A case of cranial multinevritis: from the onset to the diagnosis of primary neurolymphomatosis
- Domizia Vecchio1,
- Daniela Mittino1,
- Emanuela Terazzi1,
- Nassi Luca2,
- Annarita Conconi2,
- Francesco Monaco1
- 1Neurological Clinic, University of Eastern Piedmont and ‘Maggiore della Carit?’ Hospital, Novara, Italy
- 2Hematology Department, University of Eastern Piedmont, Novara, Italy
- Correspondence to Dr Emanuela Terazzi,
Neurolymphomatosis (NL) is a rare peripheral or cranial neuropathy caused by non-Hodgkin’s lymphoma (NHL). Diagnosis is often delayed and prognosis is poor. The authors described a woman in her 70s with a facial left peripheral palsy, complete right abducent palsy, left hypoacusia and balance deficit. Then she presented with low progressive hyposthenia at four limbs and cognitive impairment, sudden facial right peripheral palsy and complete left abducent palsy. The authors performed brain and spinal MRI, cerebrospinal fluid (CSF) analysis and extensive haematological examinations for infections, autoimmune and neoplastic diseases. All the results were not diagnostic. Only repeating for the third time a spinal tap, CSF presented neoplastic B cells suggestive for large B-NHL. The authors diagnosed primary NL. The patient was treated with R-CHOP but she died 2 months later. In front of rapidly progressive neuropathy, a NL has to be considered performing different examinations, especially and repeating them after a short period.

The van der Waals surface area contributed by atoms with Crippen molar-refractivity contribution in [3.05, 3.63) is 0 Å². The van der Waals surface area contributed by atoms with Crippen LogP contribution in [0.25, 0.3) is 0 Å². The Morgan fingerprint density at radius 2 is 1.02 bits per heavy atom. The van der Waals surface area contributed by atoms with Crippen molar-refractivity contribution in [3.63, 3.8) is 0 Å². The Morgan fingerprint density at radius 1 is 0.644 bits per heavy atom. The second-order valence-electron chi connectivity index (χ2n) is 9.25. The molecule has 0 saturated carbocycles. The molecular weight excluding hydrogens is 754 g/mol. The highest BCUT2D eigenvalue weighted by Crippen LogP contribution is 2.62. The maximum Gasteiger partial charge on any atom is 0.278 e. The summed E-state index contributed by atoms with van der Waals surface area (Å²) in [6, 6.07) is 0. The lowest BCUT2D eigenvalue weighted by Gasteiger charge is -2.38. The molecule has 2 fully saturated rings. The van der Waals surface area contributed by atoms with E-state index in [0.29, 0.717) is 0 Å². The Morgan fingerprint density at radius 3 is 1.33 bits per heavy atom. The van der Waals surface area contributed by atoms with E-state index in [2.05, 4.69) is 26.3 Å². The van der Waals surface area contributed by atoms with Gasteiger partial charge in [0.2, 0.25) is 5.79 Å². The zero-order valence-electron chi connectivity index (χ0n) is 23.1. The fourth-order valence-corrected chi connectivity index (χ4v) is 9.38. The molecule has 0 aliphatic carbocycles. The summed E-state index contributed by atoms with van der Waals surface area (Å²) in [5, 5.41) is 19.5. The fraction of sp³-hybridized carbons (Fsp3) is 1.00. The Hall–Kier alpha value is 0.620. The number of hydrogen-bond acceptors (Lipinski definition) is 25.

Competing interests None.
Patient consent Not obtained.